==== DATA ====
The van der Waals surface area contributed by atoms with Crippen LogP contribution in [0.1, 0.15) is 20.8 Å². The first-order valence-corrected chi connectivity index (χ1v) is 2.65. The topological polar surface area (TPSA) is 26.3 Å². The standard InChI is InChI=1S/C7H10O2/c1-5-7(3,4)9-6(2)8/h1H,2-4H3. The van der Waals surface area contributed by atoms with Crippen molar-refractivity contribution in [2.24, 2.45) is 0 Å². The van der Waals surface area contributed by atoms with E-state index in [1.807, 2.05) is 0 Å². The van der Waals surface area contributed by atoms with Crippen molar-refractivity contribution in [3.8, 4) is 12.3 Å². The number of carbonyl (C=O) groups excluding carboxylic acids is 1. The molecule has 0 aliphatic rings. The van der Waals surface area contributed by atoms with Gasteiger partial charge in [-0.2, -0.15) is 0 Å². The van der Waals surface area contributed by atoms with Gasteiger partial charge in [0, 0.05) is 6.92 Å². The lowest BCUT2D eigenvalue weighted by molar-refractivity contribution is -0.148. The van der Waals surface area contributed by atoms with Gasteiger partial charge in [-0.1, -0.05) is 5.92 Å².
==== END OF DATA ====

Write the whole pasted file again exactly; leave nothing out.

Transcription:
The van der Waals surface area contributed by atoms with Crippen LogP contribution in [0.1, 0.15) is 20.8 Å². The first-order valence-corrected chi connectivity index (χ1v) is 2.65. The topological polar surface area (TPSA) is 26.3 Å². The standard InChI is InChI=1S/C7H10O2/c1-5-7(3,4)9-6(2)8/h1H,2-4H3. The van der Waals surface area contributed by atoms with Crippen molar-refractivity contribution in [2.24, 2.45) is 0 Å². The van der Waals surface area contributed by atoms with E-state index in [1.807, 2.05) is 0 Å². The van der Waals surface area contributed by atoms with Crippen molar-refractivity contribution in [3.8, 4) is 12.3 Å². The number of carbonyl (C=O) groups excluding carboxylic acids is 1. The molecule has 0 aliphatic rings. The van der Waals surface area contributed by atoms with Gasteiger partial charge in [-0.2, -0.15) is 0 Å². The van der Waals surface area contributed by atoms with Gasteiger partial charge in [0, 0.05) is 6.92 Å². The lowest BCUT2D eigenvalue weighted by molar-refractivity contribution is -0.148. The van der Waals surface area contributed by atoms with Gasteiger partial charge in [-0.1, -0.05) is 5.92 Å².